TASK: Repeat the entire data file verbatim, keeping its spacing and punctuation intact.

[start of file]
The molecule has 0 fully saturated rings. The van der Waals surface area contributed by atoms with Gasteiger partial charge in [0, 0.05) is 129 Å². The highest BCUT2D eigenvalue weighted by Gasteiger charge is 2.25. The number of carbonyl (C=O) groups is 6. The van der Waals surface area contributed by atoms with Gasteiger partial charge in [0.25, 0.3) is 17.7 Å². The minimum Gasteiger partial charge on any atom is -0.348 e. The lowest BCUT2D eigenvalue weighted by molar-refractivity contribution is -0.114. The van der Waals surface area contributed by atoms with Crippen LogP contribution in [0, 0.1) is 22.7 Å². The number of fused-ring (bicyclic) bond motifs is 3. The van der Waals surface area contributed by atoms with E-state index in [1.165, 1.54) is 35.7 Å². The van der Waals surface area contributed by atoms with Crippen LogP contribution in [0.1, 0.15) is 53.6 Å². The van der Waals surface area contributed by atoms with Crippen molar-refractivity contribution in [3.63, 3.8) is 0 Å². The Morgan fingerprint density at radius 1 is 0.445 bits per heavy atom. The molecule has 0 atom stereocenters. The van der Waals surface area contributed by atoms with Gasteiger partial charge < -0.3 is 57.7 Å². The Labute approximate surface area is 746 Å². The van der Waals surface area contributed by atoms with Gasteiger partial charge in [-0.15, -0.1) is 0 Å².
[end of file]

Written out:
The molecule has 0 fully saturated rings. The van der Waals surface area contributed by atoms with Gasteiger partial charge in [0, 0.05) is 129 Å². The highest BCUT2D eigenvalue weighted by Gasteiger charge is 2.25. The number of carbonyl (C=O) groups is 6. The van der Waals surface area contributed by atoms with Gasteiger partial charge in [0.25, 0.3) is 17.7 Å². The minimum Gasteiger partial charge on any atom is -0.348 e. The lowest BCUT2D eigenvalue weighted by molar-refractivity contribution is -0.114. The van der Waals surface area contributed by atoms with Crippen LogP contribution in [0, 0.1) is 22.7 Å². The number of fused-ring (bicyclic) bond motifs is 3. The van der Waals surface area contributed by atoms with E-state index in [1.165, 1.54) is 35.7 Å². The van der Waals surface area contributed by atoms with Crippen LogP contribution in [0.1, 0.15) is 53.6 Å². The van der Waals surface area contributed by atoms with Crippen molar-refractivity contribution in [3.63, 3.8) is 0 Å². The Morgan fingerprint density at radius 1 is 0.445 bits per heavy atom. The molecule has 0 atom stereocenters. The van der Waals surface area contributed by atoms with Gasteiger partial charge < -0.3 is 57.7 Å². The Labute approximate surface area is 746 Å². The van der Waals surface area contributed by atoms with Gasteiger partial charge in [-0.15, -0.1) is 0 Å².